I Sing The Body Electric

The human body generates more bioelectricity than a 120 volt battery and over 25,000 BTUs of body heat. Combined with a form of fusion the machines had found all the energy they would ever need. – Morpheus

Lately, I’ve been talking about animals in relation to machines. Today, let’s talk about animals not as conduits and generators. Let’s talk about bioelectromagnetism.

The American Paddlefish is a large freshwater fish living in the larger rivers of North America, such as the Mississippi. It has, as you can see, both an impressive schnoz and an enormous piehole. The two complement each other. Early naturalists first thought that its spoon-like nose was used to dig vegetation out of the river muck, but it turns out that its diet consists entirely of plankton. It gulps huge amounts of water and filters the plankton out with its gills, like a basking shark. And that paddle? It’s electroreceptive. It senses the weak bioelectrical field surrounding a cloud of plankton; the same bioelectric aura that surrounds all living things, and is, in fact, the essence of life.

As you know, every neuron in your body uses electricity to function. Every time your heat beats, you send an electrical impulse into the atmosphere. Every time you have a thought or sensation, you send out electricity in what we call a brainwave. Bioelectricity was discovered by the scientist Luigi Galvani, from whom we get the term galvanism, the contraction of a muscle when stimulated by an electrical current. Galvani discovered it by shocking dead frogs and watching them spasm; for an even more extreme illustration of bioelectromagnetism by torturing frogs, keep reading.

There are animals who can sense that bioelectricity and use it to find prey. The best examples are sharks and rays, whose pit-like ampullae d’lorenzini organs can detect the heartbeat of a clam buried under six inches of sand. Another master of electroreception is the duck-billed platypus, which finds tiny aquatic crustaceans under rocks even though it swims with its eyes closed.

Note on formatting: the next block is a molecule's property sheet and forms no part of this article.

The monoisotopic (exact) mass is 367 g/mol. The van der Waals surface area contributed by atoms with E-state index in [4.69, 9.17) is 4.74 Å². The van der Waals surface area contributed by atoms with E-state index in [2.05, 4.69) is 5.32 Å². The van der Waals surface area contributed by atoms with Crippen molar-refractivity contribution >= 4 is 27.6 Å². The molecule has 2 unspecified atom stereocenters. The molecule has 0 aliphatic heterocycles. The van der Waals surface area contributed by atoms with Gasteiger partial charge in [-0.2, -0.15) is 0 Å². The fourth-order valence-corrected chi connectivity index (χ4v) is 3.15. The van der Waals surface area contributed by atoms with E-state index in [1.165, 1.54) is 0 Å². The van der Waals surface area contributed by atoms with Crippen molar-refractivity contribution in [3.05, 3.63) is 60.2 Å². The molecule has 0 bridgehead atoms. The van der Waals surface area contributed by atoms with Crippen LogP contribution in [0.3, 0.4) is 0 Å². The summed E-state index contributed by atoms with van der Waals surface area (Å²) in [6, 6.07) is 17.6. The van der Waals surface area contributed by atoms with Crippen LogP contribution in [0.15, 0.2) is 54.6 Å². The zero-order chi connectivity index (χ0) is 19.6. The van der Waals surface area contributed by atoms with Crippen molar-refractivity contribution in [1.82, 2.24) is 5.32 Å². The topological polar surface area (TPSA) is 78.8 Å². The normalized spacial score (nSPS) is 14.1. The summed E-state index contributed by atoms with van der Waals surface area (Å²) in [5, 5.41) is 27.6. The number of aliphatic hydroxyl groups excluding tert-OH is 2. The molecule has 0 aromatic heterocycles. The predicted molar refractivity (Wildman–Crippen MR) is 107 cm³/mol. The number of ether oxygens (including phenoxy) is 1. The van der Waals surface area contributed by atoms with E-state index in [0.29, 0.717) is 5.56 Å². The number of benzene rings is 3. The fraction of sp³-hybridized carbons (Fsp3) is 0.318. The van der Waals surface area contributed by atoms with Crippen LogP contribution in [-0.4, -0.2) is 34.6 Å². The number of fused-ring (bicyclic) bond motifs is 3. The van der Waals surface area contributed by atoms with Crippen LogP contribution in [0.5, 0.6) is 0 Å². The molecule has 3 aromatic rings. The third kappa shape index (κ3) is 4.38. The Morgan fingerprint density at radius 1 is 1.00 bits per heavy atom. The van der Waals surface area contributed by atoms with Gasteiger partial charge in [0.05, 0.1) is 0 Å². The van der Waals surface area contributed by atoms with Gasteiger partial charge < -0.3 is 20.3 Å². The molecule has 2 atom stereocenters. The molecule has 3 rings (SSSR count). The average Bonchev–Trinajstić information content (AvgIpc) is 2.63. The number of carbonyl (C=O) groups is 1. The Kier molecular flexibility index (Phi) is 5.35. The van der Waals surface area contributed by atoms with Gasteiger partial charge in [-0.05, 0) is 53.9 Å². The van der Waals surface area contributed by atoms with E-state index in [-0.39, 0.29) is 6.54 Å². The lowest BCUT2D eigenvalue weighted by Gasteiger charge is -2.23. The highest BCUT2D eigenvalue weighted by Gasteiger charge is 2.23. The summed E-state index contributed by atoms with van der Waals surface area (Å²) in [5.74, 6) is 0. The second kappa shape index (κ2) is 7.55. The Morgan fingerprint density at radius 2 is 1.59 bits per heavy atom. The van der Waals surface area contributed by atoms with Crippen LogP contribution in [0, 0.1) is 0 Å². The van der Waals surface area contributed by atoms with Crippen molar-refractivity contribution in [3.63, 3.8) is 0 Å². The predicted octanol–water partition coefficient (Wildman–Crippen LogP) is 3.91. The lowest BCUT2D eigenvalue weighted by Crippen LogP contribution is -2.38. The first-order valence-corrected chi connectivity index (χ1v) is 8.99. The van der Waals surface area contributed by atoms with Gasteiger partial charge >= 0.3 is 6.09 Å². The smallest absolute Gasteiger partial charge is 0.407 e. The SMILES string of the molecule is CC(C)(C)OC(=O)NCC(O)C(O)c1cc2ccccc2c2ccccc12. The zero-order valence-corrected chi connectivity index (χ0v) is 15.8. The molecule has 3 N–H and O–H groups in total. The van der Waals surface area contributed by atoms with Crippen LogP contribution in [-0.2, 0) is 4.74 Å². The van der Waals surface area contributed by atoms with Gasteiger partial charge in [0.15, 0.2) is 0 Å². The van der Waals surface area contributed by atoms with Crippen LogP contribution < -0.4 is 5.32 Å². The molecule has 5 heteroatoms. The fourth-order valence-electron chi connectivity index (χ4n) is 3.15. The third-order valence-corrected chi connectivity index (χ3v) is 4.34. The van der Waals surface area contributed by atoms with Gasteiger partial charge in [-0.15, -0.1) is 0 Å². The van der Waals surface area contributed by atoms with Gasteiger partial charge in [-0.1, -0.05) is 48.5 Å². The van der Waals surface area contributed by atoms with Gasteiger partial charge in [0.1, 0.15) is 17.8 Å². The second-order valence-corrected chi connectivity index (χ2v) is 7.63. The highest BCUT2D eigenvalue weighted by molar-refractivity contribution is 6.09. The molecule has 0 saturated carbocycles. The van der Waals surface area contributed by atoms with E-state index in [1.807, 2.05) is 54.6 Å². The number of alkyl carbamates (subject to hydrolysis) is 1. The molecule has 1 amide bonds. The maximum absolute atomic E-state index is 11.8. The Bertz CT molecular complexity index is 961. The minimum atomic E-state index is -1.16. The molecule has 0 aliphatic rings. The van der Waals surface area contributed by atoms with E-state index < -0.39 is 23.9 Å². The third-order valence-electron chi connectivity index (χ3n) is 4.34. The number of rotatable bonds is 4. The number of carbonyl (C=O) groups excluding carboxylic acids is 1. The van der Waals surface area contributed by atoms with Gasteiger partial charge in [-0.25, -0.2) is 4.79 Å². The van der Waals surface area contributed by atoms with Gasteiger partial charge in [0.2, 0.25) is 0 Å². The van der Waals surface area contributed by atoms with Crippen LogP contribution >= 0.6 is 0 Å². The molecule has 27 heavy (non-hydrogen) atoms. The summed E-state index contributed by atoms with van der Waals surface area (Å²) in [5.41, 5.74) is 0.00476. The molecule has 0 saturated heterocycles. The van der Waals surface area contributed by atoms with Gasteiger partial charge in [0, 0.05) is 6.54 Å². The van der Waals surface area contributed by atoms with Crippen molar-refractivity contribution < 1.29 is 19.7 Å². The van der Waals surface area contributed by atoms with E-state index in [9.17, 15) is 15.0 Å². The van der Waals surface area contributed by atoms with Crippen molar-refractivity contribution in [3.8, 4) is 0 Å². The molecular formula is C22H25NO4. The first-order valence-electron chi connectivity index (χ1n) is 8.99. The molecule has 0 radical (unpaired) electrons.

Note the paddle-shaped nose. It’s not a coincidence. Check out the spade-shaped nose on the terrifying goblin shark. Goblin sharks and hammerheads have modified heads that give them space for more ampullae, turning them into living metal detectors.

Then there are electrogenerative animals which contain special organs which produce more bioelectricity than normal. Producing an electrical aura that finds hidden animals, they can also turn up the voltage and kill them.

The famous Electric Eel of South America can produce up to 500 volts of electricity, enough to kill a horse. Charmingly, the ancient Egyptian name for its own electric eel could be translated to “he who has saved many in the seas,” because if you caught one in your nets, the shock would make you immediately drop all your fish back in the water.

The Electric Ray can produce 220 volts, more than enough to stun or kill anything. It has two kidney-shaped organs on either side of its body which act like defibrillator paddles, and the ancient Greeks did, in fact, use live electric rays for medicinal purposes, particularly to numb the pain of operations and childbirth.

The Shocker is capable of producing over 180 volts, though males of most species are largely immune. It, too, has remedial properties, having been pioneered by the ancient Hindus for purposes of healthful stimulation.